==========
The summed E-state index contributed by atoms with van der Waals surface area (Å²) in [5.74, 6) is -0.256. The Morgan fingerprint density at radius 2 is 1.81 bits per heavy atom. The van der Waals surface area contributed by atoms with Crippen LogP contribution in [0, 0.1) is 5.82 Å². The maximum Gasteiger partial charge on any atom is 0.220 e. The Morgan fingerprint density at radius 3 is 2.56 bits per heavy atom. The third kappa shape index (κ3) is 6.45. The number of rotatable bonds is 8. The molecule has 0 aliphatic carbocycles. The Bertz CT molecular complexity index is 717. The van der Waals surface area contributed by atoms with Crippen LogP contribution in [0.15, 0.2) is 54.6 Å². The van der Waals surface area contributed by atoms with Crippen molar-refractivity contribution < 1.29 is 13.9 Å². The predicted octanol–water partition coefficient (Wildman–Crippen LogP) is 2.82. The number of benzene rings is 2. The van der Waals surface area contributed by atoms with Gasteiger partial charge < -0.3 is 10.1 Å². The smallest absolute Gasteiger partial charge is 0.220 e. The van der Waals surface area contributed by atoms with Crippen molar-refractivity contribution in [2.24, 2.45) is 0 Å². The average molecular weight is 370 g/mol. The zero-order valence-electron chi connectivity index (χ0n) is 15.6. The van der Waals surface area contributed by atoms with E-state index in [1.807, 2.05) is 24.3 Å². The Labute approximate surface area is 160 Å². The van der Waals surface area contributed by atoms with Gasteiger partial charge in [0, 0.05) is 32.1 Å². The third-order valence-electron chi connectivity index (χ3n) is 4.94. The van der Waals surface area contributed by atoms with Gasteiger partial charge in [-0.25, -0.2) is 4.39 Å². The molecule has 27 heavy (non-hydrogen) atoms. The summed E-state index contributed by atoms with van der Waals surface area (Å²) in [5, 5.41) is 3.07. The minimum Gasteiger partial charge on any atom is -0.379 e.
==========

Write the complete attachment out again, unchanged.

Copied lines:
The summed E-state index contributed by atoms with van der Waals surface area (Å²) in [5.74, 6) is -0.256. The Morgan fingerprint density at radius 2 is 1.81 bits per heavy atom. The van der Waals surface area contributed by atoms with Crippen LogP contribution in [0, 0.1) is 5.82 Å². The maximum Gasteiger partial charge on any atom is 0.220 e. The Morgan fingerprint density at radius 3 is 2.56 bits per heavy atom. The third kappa shape index (κ3) is 6.45. The number of rotatable bonds is 8. The molecule has 0 aliphatic carbocycles. The Bertz CT molecular complexity index is 717. The van der Waals surface area contributed by atoms with Crippen LogP contribution in [0.15, 0.2) is 54.6 Å². The van der Waals surface area contributed by atoms with Crippen molar-refractivity contribution < 1.29 is 13.9 Å². The predicted octanol–water partition coefficient (Wildman–Crippen LogP) is 2.82. The number of benzene rings is 2. The van der Waals surface area contributed by atoms with Gasteiger partial charge < -0.3 is 10.1 Å². The smallest absolute Gasteiger partial charge is 0.220 e. The van der Waals surface area contributed by atoms with Crippen molar-refractivity contribution in [2.24, 2.45) is 0 Å². The average molecular weight is 370 g/mol. The zero-order valence-electron chi connectivity index (χ0n) is 15.6. The van der Waals surface area contributed by atoms with E-state index in [1.807, 2.05) is 24.3 Å². The Labute approximate surface area is 160 Å². The van der Waals surface area contributed by atoms with Gasteiger partial charge in [0, 0.05) is 32.1 Å². The third-order valence-electron chi connectivity index (χ3n) is 4.94. The van der Waals surface area contributed by atoms with Gasteiger partial charge in [-0.25, -0.2) is 4.39 Å². The molecule has 27 heavy (non-hydrogen) atoms. The summed E-state index contributed by atoms with van der Waals surface area (Å²) in [5, 5.41) is 3.07. The minimum Gasteiger partial charge on any atom is -0.379 e.